2. Content: what content is available that might not be suitable for children
The Roblox Studio is a section where players use their imagination and skills to create their own games and share these with others. The ability to create and play games can be very appealing to young people who like to create the content they see online.
However, because content is user-generated it can mean that some games might not be appropriate for young children. For example, whilst the graphics are not very life like, some of the games feature weapons and blood.
3. Costs: How children might accidentally run up costs
By creating games, users can earn Robux, the in-game currency. You can also buy Robux in the game. Players can spend money on items, such as membership to the Builders Club. .
If game creators attract players and in-game adverts, they can earn a lot of Robux, which they can convert into real money. To do this, players must be over the age of 13, have paid for Roblox’s premium subscription, and have access to a Paypal account. This means that younger players would need to talk to an adult to be able to exchange their Robux for real money.
Top tips for parents
Whatever gaming sites your children use, our advice remains the same. It is important to have a conversation with your child about the sites they use and carry on having open discussions. This will encourage them to come to you with any concerns they may have.
Involve your child in discussions and decisions about online safety and their internet usage. This will help them understand the importance of staying safe whilst having a great time online. It will also help to educate them about how they can keep themselves safe online and know what to do if something goes wrong.
1. Stay engaged and have regular conversations
• Show an interest in the games your children are playing. This could be through having a conversation about what they like to play or could be through watching them play the game. You could even have a go at playing the games yourself! If children know you have an interest in the game, they may feel more comfortable talking to you about it or coming to you for help if they need it.
2. Help them understand the importance of personal information
• Check that your child understands:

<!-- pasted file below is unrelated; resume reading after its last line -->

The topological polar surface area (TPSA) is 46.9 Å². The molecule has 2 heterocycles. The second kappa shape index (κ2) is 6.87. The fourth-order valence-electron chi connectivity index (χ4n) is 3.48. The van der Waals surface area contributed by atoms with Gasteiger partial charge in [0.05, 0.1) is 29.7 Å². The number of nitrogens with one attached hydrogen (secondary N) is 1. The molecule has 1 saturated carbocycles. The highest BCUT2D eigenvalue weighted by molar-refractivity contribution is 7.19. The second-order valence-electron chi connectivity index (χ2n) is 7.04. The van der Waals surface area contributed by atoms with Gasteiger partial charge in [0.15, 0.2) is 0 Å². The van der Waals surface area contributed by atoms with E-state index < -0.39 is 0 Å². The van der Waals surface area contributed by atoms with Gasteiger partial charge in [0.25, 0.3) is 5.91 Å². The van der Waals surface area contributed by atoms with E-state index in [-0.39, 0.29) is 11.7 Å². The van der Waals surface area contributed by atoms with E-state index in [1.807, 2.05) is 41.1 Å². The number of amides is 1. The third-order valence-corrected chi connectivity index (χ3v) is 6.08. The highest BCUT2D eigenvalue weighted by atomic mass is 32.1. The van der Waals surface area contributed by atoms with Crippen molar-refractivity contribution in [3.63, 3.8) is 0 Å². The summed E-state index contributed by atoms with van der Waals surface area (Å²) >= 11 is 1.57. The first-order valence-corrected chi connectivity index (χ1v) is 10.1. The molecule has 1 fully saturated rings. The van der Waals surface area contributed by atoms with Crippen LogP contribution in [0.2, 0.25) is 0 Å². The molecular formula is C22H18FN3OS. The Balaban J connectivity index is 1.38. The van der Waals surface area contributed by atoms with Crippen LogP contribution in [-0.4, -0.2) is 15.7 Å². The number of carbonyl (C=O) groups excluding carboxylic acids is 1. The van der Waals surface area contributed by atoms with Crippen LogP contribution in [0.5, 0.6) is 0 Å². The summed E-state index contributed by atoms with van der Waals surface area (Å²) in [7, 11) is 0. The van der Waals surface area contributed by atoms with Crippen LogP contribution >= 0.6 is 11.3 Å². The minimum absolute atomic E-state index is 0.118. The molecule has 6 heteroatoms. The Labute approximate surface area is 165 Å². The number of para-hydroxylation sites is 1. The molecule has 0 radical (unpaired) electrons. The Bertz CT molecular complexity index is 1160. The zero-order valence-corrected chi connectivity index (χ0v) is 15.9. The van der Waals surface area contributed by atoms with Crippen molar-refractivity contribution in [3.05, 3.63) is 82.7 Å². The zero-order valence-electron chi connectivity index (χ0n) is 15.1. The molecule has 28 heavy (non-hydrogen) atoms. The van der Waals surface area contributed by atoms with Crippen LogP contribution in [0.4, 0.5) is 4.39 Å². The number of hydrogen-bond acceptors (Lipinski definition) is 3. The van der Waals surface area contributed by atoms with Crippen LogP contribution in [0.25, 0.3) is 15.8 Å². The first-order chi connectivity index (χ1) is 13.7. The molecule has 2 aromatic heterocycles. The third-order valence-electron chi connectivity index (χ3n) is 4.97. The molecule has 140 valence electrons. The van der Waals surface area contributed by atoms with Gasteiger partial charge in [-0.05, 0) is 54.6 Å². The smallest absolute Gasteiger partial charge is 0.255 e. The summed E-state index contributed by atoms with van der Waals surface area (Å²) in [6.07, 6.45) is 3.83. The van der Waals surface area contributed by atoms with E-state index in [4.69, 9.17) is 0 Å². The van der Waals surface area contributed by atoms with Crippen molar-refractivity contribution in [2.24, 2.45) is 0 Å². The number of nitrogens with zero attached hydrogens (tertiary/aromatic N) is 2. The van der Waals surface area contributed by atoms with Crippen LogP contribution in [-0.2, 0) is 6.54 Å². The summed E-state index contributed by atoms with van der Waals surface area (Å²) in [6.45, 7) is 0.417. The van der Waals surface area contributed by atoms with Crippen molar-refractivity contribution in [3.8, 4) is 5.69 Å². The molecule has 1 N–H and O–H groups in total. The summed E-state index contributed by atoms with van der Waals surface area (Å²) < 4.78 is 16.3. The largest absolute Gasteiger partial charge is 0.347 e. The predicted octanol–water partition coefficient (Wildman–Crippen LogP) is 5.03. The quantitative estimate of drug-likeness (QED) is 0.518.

- the importance of keeping their personal information safe
- that they should speak to an adult straight away if the chat goes from being about the game to meeting up offline, personal information or sending images.
3. Set rules around spending money in games
Have a conversation with your child to make sure they realise that is possible to spend real money on the game. Make promises that work for your family; perhaps your child will have to ask you for permission before they make an in-game purchase.
4. Make use of the safety features available
• Block and report:
Make sure your child knows how to find and use the report and block functions. Use the Roblox how to make a report page to learn how to do this.
• Safety settings:
Set up the parental controls that are right for your family. You can also disable chat, set up the Parent PIN and use the Account Restrictions within Roblox.
• Settings for under 13s:
There are additional safety features for under-13s, so it’s worth checking your child’s account is registered with the correct age. Players under the age of 13 have a <13 symbol next to their username on the game at all times, however this is not displayed to other players.
5. Encourage them to tell you about concerns
• Remind your child that they should come to you if they ever see something inappropriate, mean comments or if anything worries them within the game. If you know how to report this type of content within Roblox, you will be in the best position to help them if they need it.